Pyramid Lake, Nevada – Dec. 20 – 22, 2014


Kathy and I had visited Pyramid Lake in October, to catch the opening of the Lahontan cutthroat trout season (see prior post entitled “Road Trip, Part 8”). My next opportunity to fish Pyramid Lake came at the end of this last December. Kathy and I were in the Bay Area (California) to visit our families for the Holidays, and I had previously arranged for a visit to the lake with my son, Ethan, while Kathy preferred to stick around with the grandkids. It was raining in the East Bay as we headed out on I-80, destination Reno, on the evening of 12/20. It continued to rain right up to and over Donner Summit, and we got to Reno in record time, where we stayed at the Grand Sierra Resort.

The Grand Sierra Resort

The Grand Sierra Resort, Reno

The Grand Sierra Resort

The Grand Sierra Resort, Reno

The Grand Sierra Resort

The Grand Sierra Resort, Reno

Ethan, at the Grand Sierra Resort

Ethan, at the Grand Sierra Resort, Reno

The next morning it took 30 to 40 minutes to get to the lake from Reno, driving to the north.

Approaching Pyramid Lake

Above Pyramid Lake

Pyramid Lake map, at the Ranger Station

Pyramid Lake map, at the Ranger Station

Lahontan Cutthroat, at the Ranger Station

Lahontan Cutthroat, at the Ranger Station

We first went to Warrior Point, to access some deeper water, but caught nothing there. Next, we drove back south to Sandhole beach, again to get access to deep water. And we ended there, getting skunked for the day!

Me, with my two-handed 14' rod, at Warriors Point

Me, with my two-handed 14′ rod, at Warrior Point

Ethan, at Sandhole beach

Ethan, at Sandhole beach

We redeemed ourselves the following day. The helpful folks at the Reno Orvis shop provided us with some info. They recommended Cattle Guard and Monument beaches, and we went to the former of the two first. Catching nothing there, we drove north to Monument. At Monument, you can drive right up to the beach, and there is a distinct drop-off just a few yards out. As we began to cast Woolly Buggers and Pyramid Lake-style Woolly Worms, we noticed one guy getting successive hook-ups. I connected first with a purple Woolly Worm, and by the time the sun had set, we had caught a few average size fish (20+ inches), on buggers, woolly worms and a white/chartreuse foam beetle.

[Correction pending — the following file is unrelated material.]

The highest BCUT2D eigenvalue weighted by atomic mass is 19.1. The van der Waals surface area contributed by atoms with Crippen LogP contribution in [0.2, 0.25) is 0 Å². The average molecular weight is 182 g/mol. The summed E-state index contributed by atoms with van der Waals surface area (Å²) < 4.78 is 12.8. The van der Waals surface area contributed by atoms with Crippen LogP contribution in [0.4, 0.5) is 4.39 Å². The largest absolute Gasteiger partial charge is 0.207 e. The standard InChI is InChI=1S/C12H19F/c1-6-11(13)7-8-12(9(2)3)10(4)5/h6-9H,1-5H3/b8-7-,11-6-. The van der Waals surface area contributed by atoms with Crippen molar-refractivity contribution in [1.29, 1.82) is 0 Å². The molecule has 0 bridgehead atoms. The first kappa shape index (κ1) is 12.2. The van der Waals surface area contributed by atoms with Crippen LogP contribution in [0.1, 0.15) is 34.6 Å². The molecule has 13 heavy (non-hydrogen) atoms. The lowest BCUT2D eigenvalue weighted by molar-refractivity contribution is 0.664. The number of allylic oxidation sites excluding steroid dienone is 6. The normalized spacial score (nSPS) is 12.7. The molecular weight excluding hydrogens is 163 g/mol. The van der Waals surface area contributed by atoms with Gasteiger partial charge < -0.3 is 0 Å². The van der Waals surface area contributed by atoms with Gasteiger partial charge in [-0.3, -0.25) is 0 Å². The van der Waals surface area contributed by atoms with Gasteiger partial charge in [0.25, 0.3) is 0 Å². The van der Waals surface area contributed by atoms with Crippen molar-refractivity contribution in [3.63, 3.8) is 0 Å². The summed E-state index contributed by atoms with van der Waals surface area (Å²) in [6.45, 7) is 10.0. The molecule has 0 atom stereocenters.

Ethan, at Cattle Guard beach

Ethan, at Cattle Guard beach

Monument beach

Monument beach

Monument beach

Monument beach, view south

Ethan, at Monument beach, view north

Monument beach, view north. The darker water indicates the drop-off.

Tufa formations, to the north

Tufa formations, to the north

Tufa formation, to the north

Tufa formation, to the north

Ethan, at Monument beach

Ethan, at Monument beach

Ethan, at Monument beach

Ethan, at Monument beach

Me, at Monument beach

Me, at Monument beach

Me. beaching a Lahontan cutthroat, at Monument beach, on our last morning

Me. beaching a Lahontan cutthroat at Monument beach, on our last morning

Me, at Monument beach

Me, at Monument beach

We returned to Monument the next morning, to try again. Over the last few years, Pyramid Lake has been producing monstrous Lahontan cutthroats, and you never know when the next fish you hook will go over 30 inches. If you fail to hook a huge trout, you must content yourself with the “smaller” ones. I caught a hefty fish on a white and chartreuse woolly worm, and then our attention was attracted to the three fishermen 50 yards to our left, who had begun to holler. One of them had caught a big one. When the time came to pack up and head home, we stopped by these guys and asked to see a photo of the big one. It was 34 inches long and weighed 19 pounds and one ounce – and one of the trio had landed a 33 inch fish earlier in the day! I asked what they were using. After first stripping buggers with no success, they had changed to suspending buggers under a strike indicator (!). As Ethan and I drove away, I recalled that the Orvis shop had recommended using a “balanced leech” under an indicator. Not being conversant in stillwater fishing technique, I had never heard of this fly, nor was I sufficiently on the ball, at the time, to realize that a bugger might be a suitable substitute. Thus, I let the suggestion slip from my mind…  Since then I have researched this fly. The idea is that balancing the fly to hang horizontally under the indicator is much more life-like. Tying videos are available, and I will be sure to have a box-full of balanced leeches ready to go, upon our next visit to Pyramid Lake.

Balanced leech pattern (from the web)

Balanced leech pattern (from the web)

 

 

About believesteve

I am a photographer and have published a book of photography and accompanying text on running the Colorado River in the Grand Canyon. The first (print) edition is out of print, but a second edition is available as an iBook (eBook) through the iTunes bookstore. All Grand Canyon, river and nature lovers will enjoy my book: https://itunes.apple.com/us/book/the-grand/id672492447?ls=1
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3 Responses to Pyramid Lake, Nevada – Dec. 20 – 22, 2014

  1. Ethan Miller says:

    Nice write up, pops! Can’t wait to go back and catch a ton of lunkers on balanced leeches!

    Like

  2. Pingback: Lahontan cutthroat trout, Pyramid Lake, NV – Nov. 19 to 21, 2016 | BelieveSteve (StevenRichardMiller)

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